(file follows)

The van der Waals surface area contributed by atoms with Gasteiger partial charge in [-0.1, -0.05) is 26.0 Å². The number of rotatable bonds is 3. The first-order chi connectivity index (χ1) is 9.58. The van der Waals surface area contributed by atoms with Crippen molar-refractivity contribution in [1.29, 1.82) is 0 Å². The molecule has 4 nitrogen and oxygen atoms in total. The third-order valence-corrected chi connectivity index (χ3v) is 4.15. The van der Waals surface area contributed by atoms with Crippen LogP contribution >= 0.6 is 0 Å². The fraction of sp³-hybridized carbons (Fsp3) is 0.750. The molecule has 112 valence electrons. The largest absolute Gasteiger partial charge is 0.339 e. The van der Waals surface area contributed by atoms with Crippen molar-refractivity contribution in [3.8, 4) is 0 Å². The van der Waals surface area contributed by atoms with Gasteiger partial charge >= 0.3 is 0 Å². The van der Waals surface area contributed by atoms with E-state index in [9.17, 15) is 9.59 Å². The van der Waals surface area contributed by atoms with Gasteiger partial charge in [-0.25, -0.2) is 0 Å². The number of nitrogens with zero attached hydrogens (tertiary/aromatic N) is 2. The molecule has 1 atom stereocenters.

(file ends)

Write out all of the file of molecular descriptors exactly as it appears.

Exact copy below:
The van der Waals surface area contributed by atoms with Gasteiger partial charge in [-0.1, -0.05) is 26.0 Å². The number of rotatable bonds is 3. The first-order chi connectivity index (χ1) is 9.58. The van der Waals surface area contributed by atoms with Crippen molar-refractivity contribution in [1.29, 1.82) is 0 Å². The molecule has 4 nitrogen and oxygen atoms in total. The third-order valence-corrected chi connectivity index (χ3v) is 4.15. The van der Waals surface area contributed by atoms with Crippen LogP contribution >= 0.6 is 0 Å². The fraction of sp³-hybridized carbons (Fsp3) is 0.750. The molecule has 112 valence electrons. The largest absolute Gasteiger partial charge is 0.339 e. The van der Waals surface area contributed by atoms with Crippen molar-refractivity contribution in [3.8, 4) is 0 Å². The van der Waals surface area contributed by atoms with Gasteiger partial charge >= 0.3 is 0 Å². The van der Waals surface area contributed by atoms with E-state index in [9.17, 15) is 9.59 Å². The van der Waals surface area contributed by atoms with Gasteiger partial charge in [-0.25, -0.2) is 0 Å². The number of nitrogens with zero attached hydrogens (tertiary/aromatic N) is 2. The molecule has 1 atom stereocenters.